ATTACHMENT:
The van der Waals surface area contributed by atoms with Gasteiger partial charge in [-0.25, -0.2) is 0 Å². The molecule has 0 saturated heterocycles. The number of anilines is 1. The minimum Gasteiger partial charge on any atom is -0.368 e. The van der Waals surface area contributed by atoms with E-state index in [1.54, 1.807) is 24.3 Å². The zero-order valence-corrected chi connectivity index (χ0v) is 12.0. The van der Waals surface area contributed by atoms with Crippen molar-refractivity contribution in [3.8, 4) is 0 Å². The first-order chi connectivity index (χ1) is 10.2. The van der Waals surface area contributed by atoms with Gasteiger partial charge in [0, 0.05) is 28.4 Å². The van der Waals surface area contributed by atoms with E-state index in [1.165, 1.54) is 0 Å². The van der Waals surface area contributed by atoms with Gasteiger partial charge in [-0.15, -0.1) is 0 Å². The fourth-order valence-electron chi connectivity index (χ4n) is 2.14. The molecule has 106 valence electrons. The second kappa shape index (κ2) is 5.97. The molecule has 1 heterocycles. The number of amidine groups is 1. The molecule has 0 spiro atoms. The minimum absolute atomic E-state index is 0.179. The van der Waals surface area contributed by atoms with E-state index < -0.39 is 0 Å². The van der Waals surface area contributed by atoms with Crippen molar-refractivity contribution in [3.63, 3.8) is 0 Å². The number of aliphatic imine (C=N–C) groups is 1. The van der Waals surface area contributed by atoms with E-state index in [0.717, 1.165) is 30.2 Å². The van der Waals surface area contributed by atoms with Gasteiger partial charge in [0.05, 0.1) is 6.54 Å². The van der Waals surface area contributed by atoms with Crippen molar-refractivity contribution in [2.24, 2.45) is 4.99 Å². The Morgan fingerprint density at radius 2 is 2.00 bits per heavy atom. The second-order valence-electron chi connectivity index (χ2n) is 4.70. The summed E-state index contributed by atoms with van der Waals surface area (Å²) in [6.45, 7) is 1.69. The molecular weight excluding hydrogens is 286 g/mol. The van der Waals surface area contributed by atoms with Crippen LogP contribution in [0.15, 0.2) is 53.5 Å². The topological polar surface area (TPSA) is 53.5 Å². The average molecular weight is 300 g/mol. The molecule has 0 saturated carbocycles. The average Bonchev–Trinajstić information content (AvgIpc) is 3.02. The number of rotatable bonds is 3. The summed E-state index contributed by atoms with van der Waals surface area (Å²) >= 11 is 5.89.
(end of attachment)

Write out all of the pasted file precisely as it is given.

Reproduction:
The van der Waals surface area contributed by atoms with Gasteiger partial charge in [-0.25, -0.2) is 0 Å². The molecule has 0 saturated heterocycles. The number of anilines is 1. The minimum Gasteiger partial charge on any atom is -0.368 e. The van der Waals surface area contributed by atoms with E-state index in [1.54, 1.807) is 24.3 Å². The zero-order valence-corrected chi connectivity index (χ0v) is 12.0. The van der Waals surface area contributed by atoms with Crippen molar-refractivity contribution in [3.8, 4) is 0 Å². The first-order chi connectivity index (χ1) is 10.2. The van der Waals surface area contributed by atoms with Gasteiger partial charge in [0, 0.05) is 28.4 Å². The van der Waals surface area contributed by atoms with E-state index in [1.165, 1.54) is 0 Å². The van der Waals surface area contributed by atoms with Gasteiger partial charge in [-0.15, -0.1) is 0 Å². The fourth-order valence-electron chi connectivity index (χ4n) is 2.14. The molecule has 106 valence electrons. The second kappa shape index (κ2) is 5.97. The molecule has 1 heterocycles. The number of amidine groups is 1. The molecule has 0 spiro atoms. The minimum absolute atomic E-state index is 0.179. The van der Waals surface area contributed by atoms with E-state index < -0.39 is 0 Å². The van der Waals surface area contributed by atoms with Crippen molar-refractivity contribution in [3.63, 3.8) is 0 Å². The number of aliphatic imine (C=N–C) groups is 1. The van der Waals surface area contributed by atoms with E-state index in [0.717, 1.165) is 30.2 Å². The van der Waals surface area contributed by atoms with Gasteiger partial charge in [0.05, 0.1) is 6.54 Å². The van der Waals surface area contributed by atoms with Crippen molar-refractivity contribution in [2.24, 2.45) is 4.99 Å². The Morgan fingerprint density at radius 2 is 2.00 bits per heavy atom. The second-order valence-electron chi connectivity index (χ2n) is 4.70. The summed E-state index contributed by atoms with van der Waals surface area (Å²) in [6.45, 7) is 1.69. The molecular weight excluding hydrogens is 286 g/mol. The van der Waals surface area contributed by atoms with Crippen LogP contribution in [0.15, 0.2) is 53.5 Å². The topological polar surface area (TPSA) is 53.5 Å². The average molecular weight is 300 g/mol. The molecule has 0 saturated carbocycles. The average Bonchev–Trinajstić information content (AvgIpc) is 3.02. The number of rotatable bonds is 3. The summed E-state index contributed by atoms with van der Waals surface area (Å²) >= 11 is 5.89.